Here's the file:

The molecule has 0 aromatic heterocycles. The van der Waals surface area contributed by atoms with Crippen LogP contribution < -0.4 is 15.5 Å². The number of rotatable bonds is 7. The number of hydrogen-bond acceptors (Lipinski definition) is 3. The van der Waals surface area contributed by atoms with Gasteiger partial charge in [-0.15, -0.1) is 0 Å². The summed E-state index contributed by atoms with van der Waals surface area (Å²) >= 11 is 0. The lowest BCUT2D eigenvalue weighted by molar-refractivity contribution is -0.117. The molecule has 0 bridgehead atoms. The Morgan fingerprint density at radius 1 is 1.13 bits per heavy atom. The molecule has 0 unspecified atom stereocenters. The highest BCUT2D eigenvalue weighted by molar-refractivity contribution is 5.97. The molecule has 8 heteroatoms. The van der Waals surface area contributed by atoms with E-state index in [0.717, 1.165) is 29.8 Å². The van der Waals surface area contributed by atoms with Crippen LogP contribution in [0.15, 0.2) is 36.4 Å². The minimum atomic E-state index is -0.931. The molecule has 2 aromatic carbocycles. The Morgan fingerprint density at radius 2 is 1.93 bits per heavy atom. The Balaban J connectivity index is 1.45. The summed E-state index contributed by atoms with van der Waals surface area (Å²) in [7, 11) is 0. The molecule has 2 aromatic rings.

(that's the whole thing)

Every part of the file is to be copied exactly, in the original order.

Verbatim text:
The molecule has 0 aromatic heterocycles. The van der Waals surface area contributed by atoms with Crippen LogP contribution < -0.4 is 15.5 Å². The number of rotatable bonds is 7. The number of hydrogen-bond acceptors (Lipinski definition) is 3. The van der Waals surface area contributed by atoms with Gasteiger partial charge in [-0.15, -0.1) is 0 Å². The summed E-state index contributed by atoms with van der Waals surface area (Å²) >= 11 is 0. The lowest BCUT2D eigenvalue weighted by molar-refractivity contribution is -0.117. The molecule has 0 bridgehead atoms. The Morgan fingerprint density at radius 1 is 1.13 bits per heavy atom. The molecule has 0 unspecified atom stereocenters. The highest BCUT2D eigenvalue weighted by molar-refractivity contribution is 5.97. The molecule has 8 heteroatoms. The van der Waals surface area contributed by atoms with E-state index in [0.717, 1.165) is 29.8 Å². The van der Waals surface area contributed by atoms with Crippen LogP contribution in [0.15, 0.2) is 36.4 Å². The minimum atomic E-state index is -0.931. The molecule has 2 aromatic carbocycles. The Morgan fingerprint density at radius 2 is 1.93 bits per heavy atom. The Balaban J connectivity index is 1.45. The summed E-state index contributed by atoms with van der Waals surface area (Å²) in [7, 11) is 0. The molecule has 2 aromatic rings.